When 39-year old Mandi Hamlin set off the metal detectors at Lubbock airport, she probably didn’t imagine she’d end up using pliers to remove her nipple piercings while airport security snickered.
The Curvature has more about the incident, pointing out a notable detail which demonstrates that this was not motivated by any concern for exploding body mods: after removing the piercing and being scanned again, Hamlin was sent through onto the plane – without being asked to remove a belly button ring.
It takes a brave woman to come forward in this situation, and I praise Hamlin for refusing to take this shit laying down. It would be much easier to try to forget the whole thing. It would be even easier than that to not seek out publicity and show her face on television. She’s going to face ridicule — compounded, let’s face it, by the fact that she’s not a 20-year-old blond who wears a size 2 — and as she strikes me as an intelligent woman, I can only believe that she knew this. Reflecting on the officers who laughed at their abuse against her, she had to know that they weren’t the only horrible, entitled assholes who would find the whole thing to be fucking hilarious. Staying quiet is understandable, and the officers expect it — which is how the abuse continues.
Clearly, this was an abuse of power. However, Jennifer Bard at the Women’s Bioethics Project draws interesting connections between this incident and the undertreatment of women’s pain by doctors.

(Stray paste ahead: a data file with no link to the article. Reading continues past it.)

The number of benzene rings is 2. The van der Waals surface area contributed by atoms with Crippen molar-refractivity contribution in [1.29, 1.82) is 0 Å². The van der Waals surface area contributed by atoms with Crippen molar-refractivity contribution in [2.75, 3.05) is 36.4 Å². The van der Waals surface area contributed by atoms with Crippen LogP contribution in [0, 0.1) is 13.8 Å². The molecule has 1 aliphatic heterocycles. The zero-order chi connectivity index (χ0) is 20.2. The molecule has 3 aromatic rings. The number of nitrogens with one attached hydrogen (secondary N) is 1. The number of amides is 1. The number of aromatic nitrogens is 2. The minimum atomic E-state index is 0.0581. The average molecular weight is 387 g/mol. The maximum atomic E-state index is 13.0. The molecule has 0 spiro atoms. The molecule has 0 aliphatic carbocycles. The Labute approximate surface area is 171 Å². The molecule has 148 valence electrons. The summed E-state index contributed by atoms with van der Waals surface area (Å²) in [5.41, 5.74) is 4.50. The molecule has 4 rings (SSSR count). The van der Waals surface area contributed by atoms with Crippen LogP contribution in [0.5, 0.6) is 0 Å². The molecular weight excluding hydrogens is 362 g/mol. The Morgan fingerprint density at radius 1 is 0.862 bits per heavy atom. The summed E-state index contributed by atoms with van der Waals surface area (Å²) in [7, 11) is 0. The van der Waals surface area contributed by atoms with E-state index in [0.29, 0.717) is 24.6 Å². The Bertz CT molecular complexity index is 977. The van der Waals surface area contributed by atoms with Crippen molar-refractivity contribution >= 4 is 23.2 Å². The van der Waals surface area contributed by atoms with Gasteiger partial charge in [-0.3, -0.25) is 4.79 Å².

One interesting point she makes relates to the flurry of doctors and pharmacists withholding treatment from women (whether that be abortion, emergancy contraception, fertility services for lesbian women, etc):
Are there any doctors refusing, for religious reasons, to prescribe Viagra to unmarried men because they have religious objections to sex outside of marriage? How is this O.K.?
Another point: attitudes to women’s pain have not changed, despite the numbers of women going through medical school.
Well, first because it is beyond unfair into fanciful to expect that the existence of women doctors is enough to change the fundamental power structure of a profession or indeed a society. Second, people learn what they are taught. Unfortunately it is not uncommon for women doctors to absorb the same prejudices as men about their women patients’ accounts of pain.
Moreover, even if every woman doctor was committed to believing women, despite everything they learn through from their mentors, few are in any positions of power. 17 of the 129 Deans of Medical Schools in the United States are women.